Manchester University to host a "Graphene Hackathon"

Manchester University’s Graphene Engineering Innovation Center (GEIC) is to host the world’s first Graphene Hackathon on Saturday 16 and Sunday 17 November 2019, in which teams will compete to develop and prototype innovative product ideas using conductive graphene inks.

The GEIC, which specializes in the rapid development and scale up of graphene and other 2D materials applications will host the event over 24 hours. IP, business and technical expertise will be on hand to help develop your innovative ideas, requiring no prior experience with graphene or programming.

Researchers achieve atomically-precise graphene origami

Past studies by various research groups around the world were able to demonstrate origami-like folding of graphite with a scanning probe, but could not command where or how the folds would occur. Now, by replacing the graphite with high-quality graphene nanoislands, researchers in China and the US have leveraged the atomic-level control of STM into an origami nanofabrication tool with an impressive level of precision.

Pristine graphene precisely folded image

“Similar to conventional paper origami, our current work has made it possible to create new complex nanostructures by custom-design folding of atomic layer materials,” says Hong-Jun Gao, a researcher at the Chinese Academy of Sciences (CAS) who led this latest work. Alongside Shixuan Du and collaborators at CAS, as well as Vanderbilt University and the University of Maryland in the U.S, Gao reports how they can fold single layers of graphene with the direction of the fold specified over a range from around the magic angle at 1.1° (where observations of correlated electron behavior have been causing such a stir) to 60°, with a precision of 0.1°. Their STM manipulations also leave tubular structures at the edges that have one-dimensional structure electron characteristics similar to carbon nanotubes.

Graphene and other 2D materials form an enhanced heat protector for electronics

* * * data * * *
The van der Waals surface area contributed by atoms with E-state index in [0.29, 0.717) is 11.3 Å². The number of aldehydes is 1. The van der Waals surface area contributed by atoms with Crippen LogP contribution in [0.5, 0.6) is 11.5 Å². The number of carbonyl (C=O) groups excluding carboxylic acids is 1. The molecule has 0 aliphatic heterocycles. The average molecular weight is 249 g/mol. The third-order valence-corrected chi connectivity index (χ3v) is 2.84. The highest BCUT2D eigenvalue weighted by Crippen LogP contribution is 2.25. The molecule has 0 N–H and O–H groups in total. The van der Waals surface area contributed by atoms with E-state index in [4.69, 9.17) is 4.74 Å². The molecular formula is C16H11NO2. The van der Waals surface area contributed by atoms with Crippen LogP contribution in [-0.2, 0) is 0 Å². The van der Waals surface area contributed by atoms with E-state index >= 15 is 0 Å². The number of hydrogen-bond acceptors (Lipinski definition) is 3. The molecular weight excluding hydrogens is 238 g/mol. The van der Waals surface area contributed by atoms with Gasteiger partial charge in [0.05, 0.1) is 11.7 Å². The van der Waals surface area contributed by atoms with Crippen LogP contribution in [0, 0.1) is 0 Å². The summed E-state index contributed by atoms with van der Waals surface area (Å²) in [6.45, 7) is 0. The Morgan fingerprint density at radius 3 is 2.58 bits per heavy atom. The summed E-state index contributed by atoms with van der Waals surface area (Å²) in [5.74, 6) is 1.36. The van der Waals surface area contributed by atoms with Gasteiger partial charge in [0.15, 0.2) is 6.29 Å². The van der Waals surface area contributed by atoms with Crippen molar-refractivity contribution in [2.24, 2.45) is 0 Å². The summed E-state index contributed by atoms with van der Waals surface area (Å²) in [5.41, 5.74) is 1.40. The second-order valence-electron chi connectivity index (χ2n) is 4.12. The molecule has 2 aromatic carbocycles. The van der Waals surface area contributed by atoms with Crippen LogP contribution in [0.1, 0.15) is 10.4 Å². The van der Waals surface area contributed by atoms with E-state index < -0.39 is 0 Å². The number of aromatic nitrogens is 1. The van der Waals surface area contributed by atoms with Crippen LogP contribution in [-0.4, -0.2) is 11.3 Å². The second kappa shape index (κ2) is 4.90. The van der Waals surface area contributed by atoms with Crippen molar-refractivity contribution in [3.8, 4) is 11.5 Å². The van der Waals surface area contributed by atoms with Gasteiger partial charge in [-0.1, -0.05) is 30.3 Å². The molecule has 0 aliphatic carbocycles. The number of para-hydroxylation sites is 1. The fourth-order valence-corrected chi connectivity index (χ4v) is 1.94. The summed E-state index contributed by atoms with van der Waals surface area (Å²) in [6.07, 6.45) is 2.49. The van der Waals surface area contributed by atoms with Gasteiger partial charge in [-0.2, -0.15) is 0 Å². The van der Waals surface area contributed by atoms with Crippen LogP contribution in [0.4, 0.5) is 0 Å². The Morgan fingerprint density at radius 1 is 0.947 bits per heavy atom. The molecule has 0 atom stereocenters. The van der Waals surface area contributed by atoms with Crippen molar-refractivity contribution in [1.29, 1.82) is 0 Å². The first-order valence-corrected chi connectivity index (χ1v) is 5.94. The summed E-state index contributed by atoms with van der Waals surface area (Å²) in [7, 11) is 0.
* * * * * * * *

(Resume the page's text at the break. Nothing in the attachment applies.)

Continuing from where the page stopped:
Researchers from Stanford, NIST, Theiss Research and several others have designed a new heat protector that consists of just a few layers of atomically thin materials, to protect electronics from excess heat.

Cross-section schematic of Gr/MoSe2/MoS2/WSe2 sandwich on SiO2/Si substrate imageCross-section schematic of Gr/MoSe2/MoS2/WSe2 sandwich on SiO2/Si substrate, with the incident Raman laser

The heat protector can reportedly provide the same insulation as a sheet of glass 100 times thicker. “We’re looking at the heat in electronic devices in an entirely new way,” said Eric Pop, professor of electrical engineering at Stanford and senior author of the study.

Israel and China to collaborate on new nanotechnology center to be established in Israel

Israel's Bar Ilan University (BIU) will establish a nanotechnology excellence center in collaboration with the Chinese Academy of Sciences (CAS). The new center at the BIU will include a laboratory to focus on nanomedicine research and two-dimensional (2D) materials engineering, mainly producing graphene.

According to BIU, the main task of the joint research lab is to integrate teamwork of Chinese and Israeli researchers with the participation of industrialists from both countries.

A combination of strong and weak GO flakes can yield stronger GO paper

Researchers from Northwestern University have recently shown that graphene oxide “paper” can be made by mixing strong, solid GO flakes with weak, porous GO flakes. This finding may aid the production of higher quality GO materials, and also sheds light on a general problem in materials engineering: how to build a nano-scale material into a macroscopic material without losing its desirable properties.

Large single layers of GO wrinkle easily, leaving breakable gaps. Small, hard flakes don’t integrate well imageLarge single layers of GO wrinkle easily, leaving breakable gaps. Small, hard flakes don’t integrate well. image by Northwestern

“To put it in human terms, collaboration is very important,” said Jiaxing Huang, Northwestern Engineering professor of materials science and engineering, who led the study. “Excellent players can still make a bad team if they don’t work well together. Here, we add some seemingly weaker players and they strengthen the whole team.”

Versarien - Think you know graphene? Think again! Versarien - Think you know graphene? Think again!